After a long wait for compensation, close to 20 years for some, former miners who contracted silicosis and tuberculosis (TB) in South Africa’s gold mines are being compensated for the damage that working underground did to their health.
But a 68-year-old man who worked at a Sibanye gold mine from 1982 to 2010 – his lawyers at Richard Spoor Inc Attorneys requested that he remain anonymous – says he is not happy with what the Tshiamiso Trust has paid him. The trust was established to ensure claimants in the class-action suit against the gold mining companies are compensated.
“I left the mine in 2010 after I was no longer fit to work since the accident that happened underground and I sustained injuries,” he says, adding that he had already contracted silicosis at this point.
The former mineworker received R70 000 in compensation, which he says is “a joke” and that he won’t rest until he gets what is due to him. “I’m planning to go to their [the Tshiamiso Trust] offices to get an explanation of what is it that they have just paid me. For all the years and damage to my lungs, is this amount all I get?”
Another former mineworker and client of Richard Spoor Inc Attorneys says he worked at a Sibanye gold mine from 1980 but was released from duty in 1995 because he had contracted TB and silicosis. He is now extremely ill.
“I have been waiting for this day for so many years. Well, I’m not happy with a little over R200 000 that they have given me, but I don’t have time to contest it as I’m sick. I need doctors who can help me with this silicosis sickness,” he says, coughing as he struggles to finish his sentence.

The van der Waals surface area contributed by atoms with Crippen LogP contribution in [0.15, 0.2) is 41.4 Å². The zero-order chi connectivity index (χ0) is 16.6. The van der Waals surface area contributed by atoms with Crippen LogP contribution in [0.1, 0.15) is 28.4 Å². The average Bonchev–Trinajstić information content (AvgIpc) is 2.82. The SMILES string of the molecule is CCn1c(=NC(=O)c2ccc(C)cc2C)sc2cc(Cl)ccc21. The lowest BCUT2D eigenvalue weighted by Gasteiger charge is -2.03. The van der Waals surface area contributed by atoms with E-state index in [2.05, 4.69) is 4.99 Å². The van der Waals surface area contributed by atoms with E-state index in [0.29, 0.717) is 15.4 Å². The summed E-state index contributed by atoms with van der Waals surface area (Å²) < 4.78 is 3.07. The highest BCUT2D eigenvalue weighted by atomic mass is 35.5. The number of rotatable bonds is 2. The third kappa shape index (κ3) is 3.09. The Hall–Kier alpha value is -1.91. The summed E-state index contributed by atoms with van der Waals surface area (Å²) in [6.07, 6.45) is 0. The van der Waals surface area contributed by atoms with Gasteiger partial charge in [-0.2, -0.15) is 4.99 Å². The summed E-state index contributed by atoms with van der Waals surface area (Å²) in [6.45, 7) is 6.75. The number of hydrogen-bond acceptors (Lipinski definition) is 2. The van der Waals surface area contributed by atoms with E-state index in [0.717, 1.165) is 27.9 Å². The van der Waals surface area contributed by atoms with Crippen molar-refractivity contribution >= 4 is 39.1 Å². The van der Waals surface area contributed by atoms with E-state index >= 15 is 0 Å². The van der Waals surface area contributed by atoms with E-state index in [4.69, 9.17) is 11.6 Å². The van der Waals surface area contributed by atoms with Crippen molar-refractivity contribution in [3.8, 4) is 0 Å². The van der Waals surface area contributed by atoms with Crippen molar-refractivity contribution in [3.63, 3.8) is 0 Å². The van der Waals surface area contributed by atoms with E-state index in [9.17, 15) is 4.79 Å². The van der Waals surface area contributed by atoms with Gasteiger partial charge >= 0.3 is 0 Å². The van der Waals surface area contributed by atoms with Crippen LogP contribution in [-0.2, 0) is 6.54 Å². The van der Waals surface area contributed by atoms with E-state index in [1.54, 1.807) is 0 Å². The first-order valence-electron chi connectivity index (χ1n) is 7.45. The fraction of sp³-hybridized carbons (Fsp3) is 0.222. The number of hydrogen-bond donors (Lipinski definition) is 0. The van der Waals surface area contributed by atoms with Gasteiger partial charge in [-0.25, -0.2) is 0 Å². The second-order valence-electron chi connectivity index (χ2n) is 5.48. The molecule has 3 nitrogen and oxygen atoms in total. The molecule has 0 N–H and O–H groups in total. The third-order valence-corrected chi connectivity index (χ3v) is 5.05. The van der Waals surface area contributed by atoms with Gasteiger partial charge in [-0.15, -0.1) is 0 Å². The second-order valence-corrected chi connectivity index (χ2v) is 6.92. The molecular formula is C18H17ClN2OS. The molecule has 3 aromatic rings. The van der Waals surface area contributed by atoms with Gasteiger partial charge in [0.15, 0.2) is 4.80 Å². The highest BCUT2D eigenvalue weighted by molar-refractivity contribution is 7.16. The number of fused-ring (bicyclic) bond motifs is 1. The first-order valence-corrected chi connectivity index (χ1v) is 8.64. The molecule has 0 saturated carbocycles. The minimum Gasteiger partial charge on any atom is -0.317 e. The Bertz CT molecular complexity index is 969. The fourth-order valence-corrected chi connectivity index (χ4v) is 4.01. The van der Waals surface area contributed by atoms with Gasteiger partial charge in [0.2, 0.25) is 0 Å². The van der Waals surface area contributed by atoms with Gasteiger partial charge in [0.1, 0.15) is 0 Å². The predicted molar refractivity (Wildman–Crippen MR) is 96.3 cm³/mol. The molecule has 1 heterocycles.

The money will also help pay his children’s school fees as he can’t afford them.
The Justice for Miners Campaign aids employed miners, those who have lost their jobs because of silicosis or TB or both and the families of mineworkers who have died. It says that although it appreciates the payments the trust has made, the amounts are insufficient.
“As much as we see this as a step in the right direction [the about 100 miners who have been paid], [it] is but a drop in the ocean. We say this knowing that half a loaf is better than nothing. However, there are approximately 500 000 ex-miners that must be paid out of R5 billion within 12 years, as per the high court judgment of 2019.”
To report a settlement of R9 074 523 in the two years since the trust deed came into effect on 26 July 2019 is hammering a nail in the coffin of the majority of still uncompensated claimants and their families, it says.
The Justice for Miners Campaign says more could have been done had the trust worked with organisations that share the same vision. “As much as we have had good engagements with the trust, we believe more can be done to facilitate compensation payments and minimise delays.” The campaign says it is the responsibility of the mining companies and Minerals Council South Africa to ensure that the Tshiamiso Trust works effectively and quickly to fulfil the obligations set out in the trust deed.
The campaign says it has received many queries from claimants and hopes thousands of eligible claimants will receive payments in the weeks following the long overdue first batch of payments. It also wants the trust to implement and publicise an appeal mechanism for claimants found to be ineligible, as without a just and clearly outlined mechanism, many will not receive the compensation to which they are entitled.